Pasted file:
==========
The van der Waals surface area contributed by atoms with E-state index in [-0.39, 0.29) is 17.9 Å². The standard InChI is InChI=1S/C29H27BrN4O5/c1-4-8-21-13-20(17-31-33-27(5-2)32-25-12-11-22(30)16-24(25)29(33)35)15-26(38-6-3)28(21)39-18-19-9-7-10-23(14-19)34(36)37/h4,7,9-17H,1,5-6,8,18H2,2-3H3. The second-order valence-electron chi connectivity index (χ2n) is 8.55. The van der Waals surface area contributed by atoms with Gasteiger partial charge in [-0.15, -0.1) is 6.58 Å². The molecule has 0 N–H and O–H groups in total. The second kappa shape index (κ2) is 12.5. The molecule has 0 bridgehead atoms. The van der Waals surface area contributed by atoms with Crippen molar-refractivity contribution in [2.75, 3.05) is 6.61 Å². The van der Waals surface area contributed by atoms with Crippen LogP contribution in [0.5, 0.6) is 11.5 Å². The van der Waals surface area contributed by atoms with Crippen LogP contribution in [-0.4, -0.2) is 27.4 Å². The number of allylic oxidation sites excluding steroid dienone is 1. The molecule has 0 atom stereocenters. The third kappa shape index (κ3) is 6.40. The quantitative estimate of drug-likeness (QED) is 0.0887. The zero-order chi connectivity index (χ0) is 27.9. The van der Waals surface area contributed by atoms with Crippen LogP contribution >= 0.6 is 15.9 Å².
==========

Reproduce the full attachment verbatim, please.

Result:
The van der Waals surface area contributed by atoms with E-state index in [-0.39, 0.29) is 17.9 Å². The standard InChI is InChI=1S/C29H27BrN4O5/c1-4-8-21-13-20(17-31-33-27(5-2)32-25-12-11-22(30)16-24(25)29(33)35)15-26(38-6-3)28(21)39-18-19-9-7-10-23(14-19)34(36)37/h4,7,9-17H,1,5-6,8,18H2,2-3H3. The second-order valence-electron chi connectivity index (χ2n) is 8.55. The van der Waals surface area contributed by atoms with Gasteiger partial charge in [-0.15, -0.1) is 6.58 Å². The molecule has 0 N–H and O–H groups in total. The second kappa shape index (κ2) is 12.5. The molecule has 0 bridgehead atoms. The van der Waals surface area contributed by atoms with Crippen molar-refractivity contribution in [2.75, 3.05) is 6.61 Å². The van der Waals surface area contributed by atoms with Crippen LogP contribution in [0.5, 0.6) is 11.5 Å². The van der Waals surface area contributed by atoms with Crippen LogP contribution in [-0.4, -0.2) is 27.4 Å². The number of allylic oxidation sites excluding steroid dienone is 1. The molecule has 0 atom stereocenters. The third kappa shape index (κ3) is 6.40. The quantitative estimate of drug-likeness (QED) is 0.0887. The zero-order chi connectivity index (χ0) is 27.9. The van der Waals surface area contributed by atoms with Crippen LogP contribution >= 0.6 is 15.9 Å².